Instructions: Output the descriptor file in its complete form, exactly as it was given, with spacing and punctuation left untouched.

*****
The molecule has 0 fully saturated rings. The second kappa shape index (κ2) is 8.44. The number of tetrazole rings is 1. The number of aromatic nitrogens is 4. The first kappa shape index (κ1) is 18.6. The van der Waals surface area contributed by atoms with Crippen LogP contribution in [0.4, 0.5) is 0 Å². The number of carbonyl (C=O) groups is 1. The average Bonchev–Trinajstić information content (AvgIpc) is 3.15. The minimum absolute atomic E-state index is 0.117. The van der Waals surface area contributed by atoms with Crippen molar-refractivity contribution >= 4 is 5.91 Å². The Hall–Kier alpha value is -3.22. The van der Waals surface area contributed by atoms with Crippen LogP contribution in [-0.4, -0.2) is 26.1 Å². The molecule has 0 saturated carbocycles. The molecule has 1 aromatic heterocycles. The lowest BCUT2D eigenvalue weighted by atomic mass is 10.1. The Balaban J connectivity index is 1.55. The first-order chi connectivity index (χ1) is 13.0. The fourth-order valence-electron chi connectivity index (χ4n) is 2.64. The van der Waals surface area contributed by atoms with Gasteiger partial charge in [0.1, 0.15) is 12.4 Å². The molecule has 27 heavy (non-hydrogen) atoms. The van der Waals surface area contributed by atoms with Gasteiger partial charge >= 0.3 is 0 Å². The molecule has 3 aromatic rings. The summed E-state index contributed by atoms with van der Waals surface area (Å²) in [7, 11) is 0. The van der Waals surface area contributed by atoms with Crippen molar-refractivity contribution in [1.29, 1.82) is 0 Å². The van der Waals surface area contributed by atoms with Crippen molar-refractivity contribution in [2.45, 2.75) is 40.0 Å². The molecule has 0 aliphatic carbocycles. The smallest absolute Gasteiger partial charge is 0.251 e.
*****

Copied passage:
The molecule has 0 fully saturated rings. The second kappa shape index (κ2) is 8.44. The number of tetrazole rings is 1. The number of aromatic nitrogens is 4. The first kappa shape index (κ1) is 18.6. The van der Waals surface area contributed by atoms with Crippen LogP contribution in [0.4, 0.5) is 0 Å². The number of carbonyl (C=O) groups is 1. The average Bonchev–Trinajstić information content (AvgIpc) is 3.15. The minimum absolute atomic E-state index is 0.117. The van der Waals surface area contributed by atoms with Crippen molar-refractivity contribution >= 4 is 5.91 Å². The Hall–Kier alpha value is -3.22. The van der Waals surface area contributed by atoms with Crippen LogP contribution in [-0.4, -0.2) is 26.1 Å². The molecule has 0 saturated carbocycles. The molecule has 1 aromatic heterocycles. The lowest BCUT2D eigenvalue weighted by atomic mass is 10.1. The Balaban J connectivity index is 1.55. The first-order chi connectivity index (χ1) is 13.0. The fourth-order valence-electron chi connectivity index (χ4n) is 2.64. The van der Waals surface area contributed by atoms with Gasteiger partial charge in [0.1, 0.15) is 12.4 Å². The molecule has 27 heavy (non-hydrogen) atoms. The van der Waals surface area contributed by atoms with Gasteiger partial charge >= 0.3 is 0 Å². The molecule has 3 aromatic rings. The summed E-state index contributed by atoms with van der Waals surface area (Å²) in [7, 11) is 0. The van der Waals surface area contributed by atoms with Crippen molar-refractivity contribution in [1.29, 1.82) is 0 Å². The van der Waals surface area contributed by atoms with Crippen molar-refractivity contribution in [2.45, 2.75) is 40.0 Å². The molecule has 0 aliphatic carbocycles. The smallest absolute Gasteiger partial charge is 0.251 e.